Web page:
Internet Shakespeare Editions

Author: William Shakespeare
Editor: Donald L. Bailey
Not Peer Reviewed

Othello (Folio 1, 1623)


the Moore of Venice.
335
And cannot make away.
3155Iago. Oh treacherous Villaines:
What are you there? Come in, and giue some helpe.
Rod. O helpe me there.
Cassio. That's one of them.
Iago. Oh murd'rous Slaue! O Villaine!
3160Rod. O damn'd Iago! O inhumane Dogge!
Iago. Kill men i'th'darke?
Where be these bloody Theeues?
How silent is this Towne? Hoa, murther, murther.
What may you be? Are you of good, or euill?
3165Lod. As you shall proue vs, praise vs.
Iago. Signior Lodouico?
Lod. He Sir.
Iago. I cry you mercy: here's Cassio hurt by Villaines.
Gra. Cassio?
3170Iago. How is't Brother?
Cas. My Legge is cut in two.
Iago. Marry heauen forbid:
Light Gentlemen, Ile binde it with my shirt.
Enter Bianca.
3175Bian. What is the matter hoa? Who is't that cry'd?
Iago. Who is't that cry'd?
Bian. Oh my deere Cassio,
My sweet Cassio: Oh Cassio, Cassio, Cassio.
Iago. O notable Strumpet. Cassio, may you suspect
3180Who they should be, that haue thus mangled you?
Cas. No.
Gra. I am sorry to finde you thus;
I haue beene to seeke you.
Iago. Lend me a Garter. So: ---Oh for a Chaire
3185To beare him easily hence.
Bian. Alas he faints. Oh Cassio, Cassio, Cassio.
Iago. Gentlemen all, I do suspect this Trash
To be a party in this Iniurie.
Patience awhile, good Cassio. Come, come;
3190Lend me a Light: know we this face, or no?
Alas my Friend, and my deere Countryman
Rodorigo? No: Yes sure: Yes, 'tis Rodorigo.
Gra. What, of Venice?
Iago. Euen he Sir: Did you know him?
3195Gra. Know him? I.
Iago. Signior Gratiano? I cry your gentle pardon:
These bloody accidents must excuse my Manners,
That so neglected you.
Gra. I am glad to see you.
3200Iago. How do you Cassio? Oh, a Chaire, a Chaire.
Gra. Rodorigo?
Iago. He, he, 'tis he:
Oh that's well said, the Chaire.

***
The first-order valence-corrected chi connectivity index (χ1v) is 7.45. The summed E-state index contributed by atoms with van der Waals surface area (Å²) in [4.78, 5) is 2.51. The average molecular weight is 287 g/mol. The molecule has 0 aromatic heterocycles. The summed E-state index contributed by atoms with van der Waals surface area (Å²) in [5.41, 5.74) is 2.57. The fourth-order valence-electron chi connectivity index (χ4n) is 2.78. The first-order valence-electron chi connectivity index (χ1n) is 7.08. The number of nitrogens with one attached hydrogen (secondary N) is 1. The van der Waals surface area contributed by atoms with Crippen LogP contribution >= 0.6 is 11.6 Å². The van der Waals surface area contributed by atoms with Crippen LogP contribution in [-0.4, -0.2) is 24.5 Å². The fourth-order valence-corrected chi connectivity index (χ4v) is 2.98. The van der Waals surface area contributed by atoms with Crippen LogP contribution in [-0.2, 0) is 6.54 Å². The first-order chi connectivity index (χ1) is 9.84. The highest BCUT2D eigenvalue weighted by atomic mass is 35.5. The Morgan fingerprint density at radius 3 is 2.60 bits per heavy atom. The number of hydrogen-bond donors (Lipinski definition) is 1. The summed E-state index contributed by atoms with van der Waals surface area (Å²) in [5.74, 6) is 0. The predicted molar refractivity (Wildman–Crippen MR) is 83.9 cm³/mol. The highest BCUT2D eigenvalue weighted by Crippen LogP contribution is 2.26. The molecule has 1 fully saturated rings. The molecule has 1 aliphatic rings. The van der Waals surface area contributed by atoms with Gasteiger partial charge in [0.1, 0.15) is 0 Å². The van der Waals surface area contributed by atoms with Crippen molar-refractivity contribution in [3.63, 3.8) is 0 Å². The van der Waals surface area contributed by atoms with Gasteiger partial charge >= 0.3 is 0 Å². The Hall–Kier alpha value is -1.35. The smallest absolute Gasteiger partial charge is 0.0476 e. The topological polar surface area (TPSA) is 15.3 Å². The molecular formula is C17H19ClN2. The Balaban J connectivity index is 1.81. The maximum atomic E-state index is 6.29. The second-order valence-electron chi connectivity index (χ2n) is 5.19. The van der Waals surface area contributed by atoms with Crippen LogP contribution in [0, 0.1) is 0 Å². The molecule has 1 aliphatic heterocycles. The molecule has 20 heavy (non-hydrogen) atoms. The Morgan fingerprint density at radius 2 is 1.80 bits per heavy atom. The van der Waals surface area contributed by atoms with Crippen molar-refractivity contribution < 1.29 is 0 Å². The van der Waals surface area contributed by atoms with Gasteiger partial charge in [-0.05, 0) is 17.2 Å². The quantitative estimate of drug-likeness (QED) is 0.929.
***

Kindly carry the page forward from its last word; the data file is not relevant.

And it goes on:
Some good man beare him carefully from hence,
3205Ile fetch the Generall's Surgeon. For you Mistris,
Saue you your labour. He that lies slaine heere (Cassio)
Was my deere friend. What malice was between you?
Cas. None in the world: nor do I know the man?
Iago. What? looke you pale? Oh beare him o'th'Ayre.
3210Stay you good Gentlemen. Looke you pale, Mistris?
Do you perceiue the gastnesse of her eye?
Nay, if you stare, we shall heare more anon.
Behold her well: I pray you looke vpon her:
Do you see Gentlemen? Nay, guiltinesse will speake
3215Though tongues were out of vse.
Æmil. Alas, what is the matter?
What is the matter, Husband?
Iago. Cassio hath heere bin set on in the darke
By Rodorigo, and Fellowes that are scap'd:

3220He's almost slaine, and Rodorigo quite dead.
Æmil. Alas good Gentleman: alas good Cassio.
Iago. This is the fruits of whoring. Prythe Æmilia,
Go know of Cassio where he supt to night.
What, do you shake at that?
3225Bian. He supt at my house, but I therefore shake not.
Iago. O did he so? I charge you go with me.
Æmil. Oh fie vpon thee Strumpet.
Bian. I am no Strumpet, but of life as honest,
As you that thus abuse me.
3230Æmil. As I? Fie vpon thee.
Iago. Kinde Gentlemen:
Let's go see poore Cassio drest.
Come Mistris, you must tel's another Tale.
Æmilia, run you to the Cittadell,
3235And tell my Lord and Lady, what hath happ'd:
Will you go on afore? This is the night
That either makes me, or foredoes me quight.
Exeunt



Scœna Secunda.



Enter Othello, and Desdemona in her bed.

3240Oth. It is the Cause, it is the Cause (my Soule)
Let me not name it to you, you chaste Starres,
It is the Cause. Yet Ile not shed her blood,
Nor scarre that whiter skin of hers, then Snow,
And smooth as Monumentall Alablaster:
3245Yet she must dye, else shee'l betray more men:
Put out the Light, and then put out the Light:
If I quench thee, thou flaming Minister,
I can againe thy former light restore,
Should I repent me. But once put out thy Light,
3250Thou cunning'st Patterne of excelling Nature,
I know not where is that Promethæan heate
That can thy Light re-Lume.
When I haue pluck'd thy Rose,
I cannot giue it vitall growth againe,
3255It needs must wither. Ile smell thee on the Tree.
Oh Balmy breath, that dost almost perswade
Iustice to breake her Sword. One more, one more:
Be thus when thou art dead, and I will kill thee,
And loue thee after. One more, and that's the last.
3260So sweet, was ne're so fatall. I must weepe,
But they are cruell Teares: This sorrow's heauenly,
It strikes, where it doth loue. She wakes.
Des. Who's there? Othello?
Othel. I Desdemona.
3265Des. Will you come to bed, my Lord?
Oth. Haue you pray'd to night, Desdemon?
Des. I my Lord.
Oth. If you bethinke your selfe of any Crime
Vnreconcil'd as yet to Heauen, and Grace,
3270Solicite for it straight.
Des. Alacke, my Lord,
What may you meane by that?
Oth. Well, do it, and be breefe, I will walke by:
I would not kill thy vnprepared Spirit,
3275No, Heauens fore-fend) I would not kill thy Soule.
Des. Talke you of killing?
Oth. I, I do.
Des. Then Heauen haue mercy on mee.
Oth.